On Monday, November 28, 2022, New York Fed President John Williams spoke about inflation, monetary policy, and the economic outlook at a virtual event hosted by the Economic Club of New York.
“Inflation is far too high, and persistently high inflation undermines the ability of our economy to perform at its full potential.”
“The priority for monetary policy is clear. The Federal Reserve is strongly committed to bringing inflation back down to its 2 percent longer-run goal.”
“It will take some time, but I am fully confident we will return to a sustained period of price stability.”
In his remarks, President Williams said that one way that he’s been thinking about the problem of inflation is through an analogy of an “inflation onion” that has three distinct layers.
The outermost layer consists of prices of globally traded commodities that saw a surge in demand, leading to sizable imbalances between supply and demand, and ultimately large price increases. The middle layer is made up of other products that experienced both strong demand and severe supply-chain disruptions, contributing to outsize price increases. The innermost layer is underlying inflation—the most challenging of the three—reflecting the overall balance between supply and demand in the economy and the labor market.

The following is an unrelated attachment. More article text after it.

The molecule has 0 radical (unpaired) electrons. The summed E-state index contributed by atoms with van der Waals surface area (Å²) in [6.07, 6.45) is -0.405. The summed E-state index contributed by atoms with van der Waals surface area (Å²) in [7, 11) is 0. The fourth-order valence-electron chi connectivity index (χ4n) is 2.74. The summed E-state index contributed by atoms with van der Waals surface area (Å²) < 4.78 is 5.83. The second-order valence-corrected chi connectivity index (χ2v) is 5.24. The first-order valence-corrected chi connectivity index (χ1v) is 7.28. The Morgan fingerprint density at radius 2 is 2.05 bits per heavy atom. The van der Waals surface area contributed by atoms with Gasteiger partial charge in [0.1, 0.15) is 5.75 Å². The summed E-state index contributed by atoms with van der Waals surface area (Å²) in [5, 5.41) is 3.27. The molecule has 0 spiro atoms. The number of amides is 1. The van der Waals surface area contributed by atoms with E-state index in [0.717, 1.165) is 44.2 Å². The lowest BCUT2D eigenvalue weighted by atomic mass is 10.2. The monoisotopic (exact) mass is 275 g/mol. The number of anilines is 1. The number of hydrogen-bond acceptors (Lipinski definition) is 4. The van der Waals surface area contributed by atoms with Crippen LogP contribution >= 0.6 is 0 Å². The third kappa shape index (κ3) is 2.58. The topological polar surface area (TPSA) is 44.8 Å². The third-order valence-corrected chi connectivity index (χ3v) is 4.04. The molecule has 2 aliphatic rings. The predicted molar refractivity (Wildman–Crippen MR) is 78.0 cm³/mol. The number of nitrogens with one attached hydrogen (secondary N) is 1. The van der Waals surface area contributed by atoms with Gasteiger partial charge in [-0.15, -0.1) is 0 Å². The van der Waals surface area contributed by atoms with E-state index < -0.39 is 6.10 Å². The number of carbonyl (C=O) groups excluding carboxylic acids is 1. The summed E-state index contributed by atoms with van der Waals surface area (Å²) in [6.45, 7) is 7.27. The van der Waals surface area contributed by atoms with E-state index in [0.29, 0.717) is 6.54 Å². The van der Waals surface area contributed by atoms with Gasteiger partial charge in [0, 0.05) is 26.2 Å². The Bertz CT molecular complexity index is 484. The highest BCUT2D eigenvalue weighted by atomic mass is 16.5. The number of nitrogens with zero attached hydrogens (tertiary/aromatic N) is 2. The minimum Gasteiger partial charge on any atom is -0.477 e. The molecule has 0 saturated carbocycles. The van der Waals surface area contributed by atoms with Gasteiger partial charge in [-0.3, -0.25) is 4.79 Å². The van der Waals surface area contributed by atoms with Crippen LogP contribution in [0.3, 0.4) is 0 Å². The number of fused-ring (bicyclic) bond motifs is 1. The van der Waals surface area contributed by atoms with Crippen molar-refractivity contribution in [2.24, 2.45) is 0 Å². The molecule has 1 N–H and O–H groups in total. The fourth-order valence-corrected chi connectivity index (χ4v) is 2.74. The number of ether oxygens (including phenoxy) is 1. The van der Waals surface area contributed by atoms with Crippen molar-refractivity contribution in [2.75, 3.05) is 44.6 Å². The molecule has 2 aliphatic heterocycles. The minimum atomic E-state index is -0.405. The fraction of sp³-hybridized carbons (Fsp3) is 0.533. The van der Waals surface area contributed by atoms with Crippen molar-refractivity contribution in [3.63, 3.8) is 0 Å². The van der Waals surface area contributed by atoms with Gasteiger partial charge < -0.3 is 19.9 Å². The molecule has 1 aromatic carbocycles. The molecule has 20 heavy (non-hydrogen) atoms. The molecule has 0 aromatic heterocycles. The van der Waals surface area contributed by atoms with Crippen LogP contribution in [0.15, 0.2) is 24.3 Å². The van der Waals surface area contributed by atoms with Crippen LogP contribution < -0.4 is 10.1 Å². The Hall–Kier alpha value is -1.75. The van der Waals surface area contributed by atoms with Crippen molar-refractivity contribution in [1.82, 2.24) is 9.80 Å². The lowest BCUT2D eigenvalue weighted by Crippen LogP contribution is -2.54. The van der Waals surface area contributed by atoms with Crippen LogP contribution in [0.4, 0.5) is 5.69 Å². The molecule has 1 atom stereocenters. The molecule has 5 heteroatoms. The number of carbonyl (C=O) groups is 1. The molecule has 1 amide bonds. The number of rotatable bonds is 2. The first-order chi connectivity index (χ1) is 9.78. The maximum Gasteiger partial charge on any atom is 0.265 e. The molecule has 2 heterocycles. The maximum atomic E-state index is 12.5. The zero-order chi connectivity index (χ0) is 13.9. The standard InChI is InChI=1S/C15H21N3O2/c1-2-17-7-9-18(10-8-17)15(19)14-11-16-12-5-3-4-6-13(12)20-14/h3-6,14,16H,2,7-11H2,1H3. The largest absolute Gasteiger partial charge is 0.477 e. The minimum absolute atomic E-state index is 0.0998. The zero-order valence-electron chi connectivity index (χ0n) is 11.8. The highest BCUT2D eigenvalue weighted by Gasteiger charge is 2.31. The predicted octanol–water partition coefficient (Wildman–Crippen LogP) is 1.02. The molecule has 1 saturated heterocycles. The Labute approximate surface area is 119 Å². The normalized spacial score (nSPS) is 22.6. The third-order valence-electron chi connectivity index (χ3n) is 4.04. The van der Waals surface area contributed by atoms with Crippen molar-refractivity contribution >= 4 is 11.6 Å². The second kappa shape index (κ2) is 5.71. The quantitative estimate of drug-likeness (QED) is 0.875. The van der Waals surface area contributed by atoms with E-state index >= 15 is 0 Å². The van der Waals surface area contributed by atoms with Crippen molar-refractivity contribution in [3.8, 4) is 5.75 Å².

He then went on to explain where all these inflationary layers stand today and what to expect in the future, while noting the Federal Open Market Committee’s strong, decisive policy actions in support of its steadfast commitment to price stability.
President Williams also gave his economic outlook. He expects:
- Real GDP to increase only modestly this year and in 2023.
- Unemployment to climb from its current level of 3.7 percent to between 4.5 and 5 percent by the end of next year.
- Inflation to slow from its current rate to between 5 and 5.5 percent at the end of this year, and to slow further to between 3 and 3.5 percent next year.
Julie Lasson is an executive communications specialist at the New York Fed.
The views expressed in this article are those of the contributing authors and do not necessarily reflect the position of the New York Fed or the Federal Reserve System.